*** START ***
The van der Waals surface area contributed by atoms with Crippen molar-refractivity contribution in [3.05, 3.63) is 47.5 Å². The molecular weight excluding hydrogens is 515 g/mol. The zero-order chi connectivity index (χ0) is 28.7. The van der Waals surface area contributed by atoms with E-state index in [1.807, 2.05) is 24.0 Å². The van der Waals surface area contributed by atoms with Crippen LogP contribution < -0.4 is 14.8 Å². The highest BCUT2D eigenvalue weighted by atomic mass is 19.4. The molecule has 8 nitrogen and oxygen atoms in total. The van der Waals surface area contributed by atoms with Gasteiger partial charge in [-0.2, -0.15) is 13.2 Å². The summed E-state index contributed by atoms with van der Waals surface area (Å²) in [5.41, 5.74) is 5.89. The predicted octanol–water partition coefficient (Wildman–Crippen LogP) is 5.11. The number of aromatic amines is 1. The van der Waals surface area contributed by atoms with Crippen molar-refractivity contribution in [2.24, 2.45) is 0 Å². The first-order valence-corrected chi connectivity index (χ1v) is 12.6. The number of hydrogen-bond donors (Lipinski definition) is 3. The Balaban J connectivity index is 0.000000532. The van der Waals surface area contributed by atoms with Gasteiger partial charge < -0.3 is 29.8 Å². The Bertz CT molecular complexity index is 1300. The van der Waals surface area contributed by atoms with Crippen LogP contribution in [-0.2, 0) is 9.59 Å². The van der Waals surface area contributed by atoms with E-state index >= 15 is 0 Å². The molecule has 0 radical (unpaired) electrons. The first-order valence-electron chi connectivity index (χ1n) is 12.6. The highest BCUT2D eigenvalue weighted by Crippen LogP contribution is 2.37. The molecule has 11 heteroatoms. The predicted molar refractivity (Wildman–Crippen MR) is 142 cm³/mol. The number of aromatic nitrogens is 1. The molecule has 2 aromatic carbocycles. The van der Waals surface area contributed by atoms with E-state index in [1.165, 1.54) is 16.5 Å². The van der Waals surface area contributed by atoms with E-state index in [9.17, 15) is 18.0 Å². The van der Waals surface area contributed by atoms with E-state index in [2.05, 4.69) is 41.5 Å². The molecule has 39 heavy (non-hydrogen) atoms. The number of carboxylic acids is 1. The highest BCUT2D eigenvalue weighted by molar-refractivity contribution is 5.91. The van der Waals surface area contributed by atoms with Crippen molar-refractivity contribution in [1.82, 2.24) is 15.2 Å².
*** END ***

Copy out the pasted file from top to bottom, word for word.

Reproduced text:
The van der Waals surface area contributed by atoms with Crippen molar-refractivity contribution in [3.05, 3.63) is 47.5 Å². The molecular weight excluding hydrogens is 515 g/mol. The zero-order chi connectivity index (χ0) is 28.7. The van der Waals surface area contributed by atoms with E-state index in [1.807, 2.05) is 24.0 Å². The van der Waals surface area contributed by atoms with Crippen LogP contribution < -0.4 is 14.8 Å². The highest BCUT2D eigenvalue weighted by atomic mass is 19.4. The molecule has 8 nitrogen and oxygen atoms in total. The van der Waals surface area contributed by atoms with Gasteiger partial charge in [-0.2, -0.15) is 13.2 Å². The summed E-state index contributed by atoms with van der Waals surface area (Å²) in [5.41, 5.74) is 5.89. The predicted octanol–water partition coefficient (Wildman–Crippen LogP) is 5.11. The number of aromatic amines is 1. The van der Waals surface area contributed by atoms with Crippen molar-refractivity contribution in [2.24, 2.45) is 0 Å². The first-order valence-corrected chi connectivity index (χ1v) is 12.6. The number of hydrogen-bond donors (Lipinski definition) is 3. The Balaban J connectivity index is 0.000000532. The van der Waals surface area contributed by atoms with Gasteiger partial charge < -0.3 is 29.8 Å². The Bertz CT molecular complexity index is 1300. The van der Waals surface area contributed by atoms with Crippen LogP contribution in [-0.2, 0) is 9.59 Å². The van der Waals surface area contributed by atoms with E-state index >= 15 is 0 Å². The molecule has 0 radical (unpaired) electrons. The first-order valence-electron chi connectivity index (χ1n) is 12.6. The highest BCUT2D eigenvalue weighted by Crippen LogP contribution is 2.37. The molecule has 11 heteroatoms. The predicted molar refractivity (Wildman–Crippen MR) is 142 cm³/mol. The number of aromatic nitrogens is 1. The molecule has 2 aromatic carbocycles. The van der Waals surface area contributed by atoms with E-state index in [1.165, 1.54) is 16.5 Å². The van der Waals surface area contributed by atoms with E-state index in [9.17, 15) is 18.0 Å². The van der Waals surface area contributed by atoms with E-state index in [2.05, 4.69) is 41.5 Å². The molecule has 39 heavy (non-hydrogen) atoms. The number of carboxylic acids is 1. The highest BCUT2D eigenvalue weighted by molar-refractivity contribution is 5.91. The van der Waals surface area contributed by atoms with Crippen molar-refractivity contribution in [1.82, 2.24) is 15.2 Å².